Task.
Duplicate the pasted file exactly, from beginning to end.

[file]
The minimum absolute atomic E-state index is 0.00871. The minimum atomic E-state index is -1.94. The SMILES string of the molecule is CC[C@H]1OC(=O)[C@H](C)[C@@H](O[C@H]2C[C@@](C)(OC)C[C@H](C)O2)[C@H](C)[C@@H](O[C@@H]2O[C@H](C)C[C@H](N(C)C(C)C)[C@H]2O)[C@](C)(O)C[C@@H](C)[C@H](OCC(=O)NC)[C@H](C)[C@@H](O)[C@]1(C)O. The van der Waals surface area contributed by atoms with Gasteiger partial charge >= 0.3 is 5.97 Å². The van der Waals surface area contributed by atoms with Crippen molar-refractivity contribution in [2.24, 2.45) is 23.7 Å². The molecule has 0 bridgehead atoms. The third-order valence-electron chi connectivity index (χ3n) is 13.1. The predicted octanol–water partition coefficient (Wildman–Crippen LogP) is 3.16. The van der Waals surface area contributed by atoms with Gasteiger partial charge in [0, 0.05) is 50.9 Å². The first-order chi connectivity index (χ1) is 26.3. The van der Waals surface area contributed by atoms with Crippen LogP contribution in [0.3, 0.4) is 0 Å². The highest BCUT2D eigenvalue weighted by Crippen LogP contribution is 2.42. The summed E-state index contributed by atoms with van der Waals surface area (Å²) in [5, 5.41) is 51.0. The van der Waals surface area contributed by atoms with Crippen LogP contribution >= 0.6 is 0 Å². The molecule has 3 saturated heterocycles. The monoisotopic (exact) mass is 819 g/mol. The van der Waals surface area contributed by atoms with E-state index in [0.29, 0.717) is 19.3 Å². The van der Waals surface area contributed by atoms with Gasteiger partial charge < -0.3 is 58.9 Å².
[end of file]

The minimum absolute atomic E-state index is 0.00871. The minimum atomic E-state index is -1.94. The SMILES string of the molecule is CC[C@H]1OC(=O)[C@H](C)[C@@H](O[C@H]2C[C@@](C)(OC)C[C@H](C)O2)[C@H](C)[C@@H](O[C@@H]2O[C@H](C)C[C@H](N(C)C(C)C)[C@H]2O)[C@](C)(O)C[C@@H](C)[C@H](OCC(=O)NC)[C@H](C)[C@@H](O)[C@]1(C)O. The van der Waals surface area contributed by atoms with Gasteiger partial charge >= 0.3 is 5.97 Å². The van der Waals surface area contributed by atoms with Crippen molar-refractivity contribution in [2.24, 2.45) is 23.7 Å². The molecule has 0 bridgehead atoms. The third-order valence-electron chi connectivity index (χ3n) is 13.1. The predicted octanol–water partition coefficient (Wildman–Crippen LogP) is 3.16. The van der Waals surface area contributed by atoms with Gasteiger partial charge in [0, 0.05) is 50.9 Å². The first-order chi connectivity index (χ1) is 26.3. The van der Waals surface area contributed by atoms with Crippen LogP contribution in [0.3, 0.4) is 0 Å². The highest BCUT2D eigenvalue weighted by Crippen LogP contribution is 2.42. The summed E-state index contributed by atoms with van der Waals surface area (Å²) in [5, 5.41) is 51.0. The van der Waals surface area contributed by atoms with Crippen LogP contribution >= 0.6 is 0 Å². The molecule has 3 saturated heterocycles. The monoisotopic (exact) mass is 819 g/mol. The van der Waals surface area contributed by atoms with E-state index in [0.29, 0.717) is 19.3 Å². The van der Waals surface area contributed by atoms with Gasteiger partial charge < -0.3 is 58.9 Å².